Basically, it isn't just a matter of "oh gay I would have won but the one instance I couldn't possibly prepare for destroyed my strategy, why does this exist!?" Even "3 flinches and a CH???" instances still serve a purpose, and that purpose is to force players to adapt during a match in a (in some cases hugely) disadvantageous situation. It sounds laughable and "learn 2 adapt!!!" has kind of lost its meaning since the Garchomp days, but it's true; if I'm put into a nearly hopeless position based on something I had practically no way to prepare for, and I win anyway, that's testing my team and my playing style in a way that is potentially entirely different than if I just executed my strategy "as planned" against a player of relatively equal ability. And as much as it can suck to lose to something stupid you can't do anything about, that's something easily accounted for by simply placing less value on each individual win or loss, something that's been mentioned in these discussions time in and time out. "Hax," even in its extreme forms, brings something to the game that is very difficult if not impossible to otherwise replicate, and I think people undervalue or completely ignore the fact that "oh great how will I get around Swampert now" might be just the sort of thing that we want people to be saying every once in a while, whether it influences their team-building or battling decisions moving forward. And while I do mean that "might" somewhat literally, I very seriously doubt that this is a factor we can or should feel comfortable with potentially damaging or removing, just so our top players can remain a bit more consistent.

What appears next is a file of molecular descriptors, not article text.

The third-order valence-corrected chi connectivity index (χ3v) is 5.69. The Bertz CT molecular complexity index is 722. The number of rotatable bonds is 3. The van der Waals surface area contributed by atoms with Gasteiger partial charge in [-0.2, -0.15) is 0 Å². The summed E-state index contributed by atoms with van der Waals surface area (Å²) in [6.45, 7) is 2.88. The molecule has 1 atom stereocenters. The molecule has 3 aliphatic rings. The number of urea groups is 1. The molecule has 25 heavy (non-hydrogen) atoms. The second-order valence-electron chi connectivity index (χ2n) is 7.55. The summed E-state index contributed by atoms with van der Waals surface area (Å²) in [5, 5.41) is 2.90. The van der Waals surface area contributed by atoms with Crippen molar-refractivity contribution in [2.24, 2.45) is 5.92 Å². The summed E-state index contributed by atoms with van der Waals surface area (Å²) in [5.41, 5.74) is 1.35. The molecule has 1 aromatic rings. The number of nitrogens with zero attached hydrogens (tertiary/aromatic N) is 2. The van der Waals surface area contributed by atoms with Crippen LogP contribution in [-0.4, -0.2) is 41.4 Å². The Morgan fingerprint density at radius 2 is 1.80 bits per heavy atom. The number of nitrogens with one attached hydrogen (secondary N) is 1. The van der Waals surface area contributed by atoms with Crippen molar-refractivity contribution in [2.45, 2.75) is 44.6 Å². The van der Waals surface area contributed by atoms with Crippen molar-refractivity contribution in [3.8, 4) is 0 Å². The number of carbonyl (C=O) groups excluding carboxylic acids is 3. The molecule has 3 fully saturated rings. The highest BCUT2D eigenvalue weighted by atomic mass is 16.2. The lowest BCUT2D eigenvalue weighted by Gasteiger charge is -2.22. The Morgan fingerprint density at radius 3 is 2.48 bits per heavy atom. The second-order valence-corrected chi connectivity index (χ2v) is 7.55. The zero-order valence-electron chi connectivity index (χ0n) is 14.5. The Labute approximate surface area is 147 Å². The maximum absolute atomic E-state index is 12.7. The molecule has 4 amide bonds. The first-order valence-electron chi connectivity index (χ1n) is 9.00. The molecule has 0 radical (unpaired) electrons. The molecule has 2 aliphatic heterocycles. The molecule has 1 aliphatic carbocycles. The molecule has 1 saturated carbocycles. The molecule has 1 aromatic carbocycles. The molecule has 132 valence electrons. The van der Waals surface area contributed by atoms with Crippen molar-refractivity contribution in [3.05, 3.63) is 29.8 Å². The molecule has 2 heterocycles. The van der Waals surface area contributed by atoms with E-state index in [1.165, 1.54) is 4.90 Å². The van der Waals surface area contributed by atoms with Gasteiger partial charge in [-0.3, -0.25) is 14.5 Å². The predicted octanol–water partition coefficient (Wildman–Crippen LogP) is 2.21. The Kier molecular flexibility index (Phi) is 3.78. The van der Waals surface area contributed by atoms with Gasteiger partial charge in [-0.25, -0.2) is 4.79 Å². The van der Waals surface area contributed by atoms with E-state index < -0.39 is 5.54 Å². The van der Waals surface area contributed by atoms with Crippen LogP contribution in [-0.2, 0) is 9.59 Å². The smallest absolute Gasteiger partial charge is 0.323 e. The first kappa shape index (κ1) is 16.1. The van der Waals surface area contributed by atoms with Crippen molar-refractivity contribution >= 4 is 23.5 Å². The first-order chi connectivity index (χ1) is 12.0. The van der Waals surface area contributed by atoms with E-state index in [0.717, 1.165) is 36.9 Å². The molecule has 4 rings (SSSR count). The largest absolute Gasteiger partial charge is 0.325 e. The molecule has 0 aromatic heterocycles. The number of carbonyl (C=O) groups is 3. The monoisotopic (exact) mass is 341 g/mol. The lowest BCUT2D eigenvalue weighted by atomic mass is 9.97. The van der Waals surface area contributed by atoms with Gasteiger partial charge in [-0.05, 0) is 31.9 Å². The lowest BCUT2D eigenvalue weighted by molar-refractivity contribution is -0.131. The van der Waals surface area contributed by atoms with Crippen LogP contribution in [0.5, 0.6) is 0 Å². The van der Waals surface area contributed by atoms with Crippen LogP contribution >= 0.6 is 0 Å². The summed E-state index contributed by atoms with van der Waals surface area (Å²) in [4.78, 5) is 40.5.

8. Ancien Régime

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    Your post makes no sense.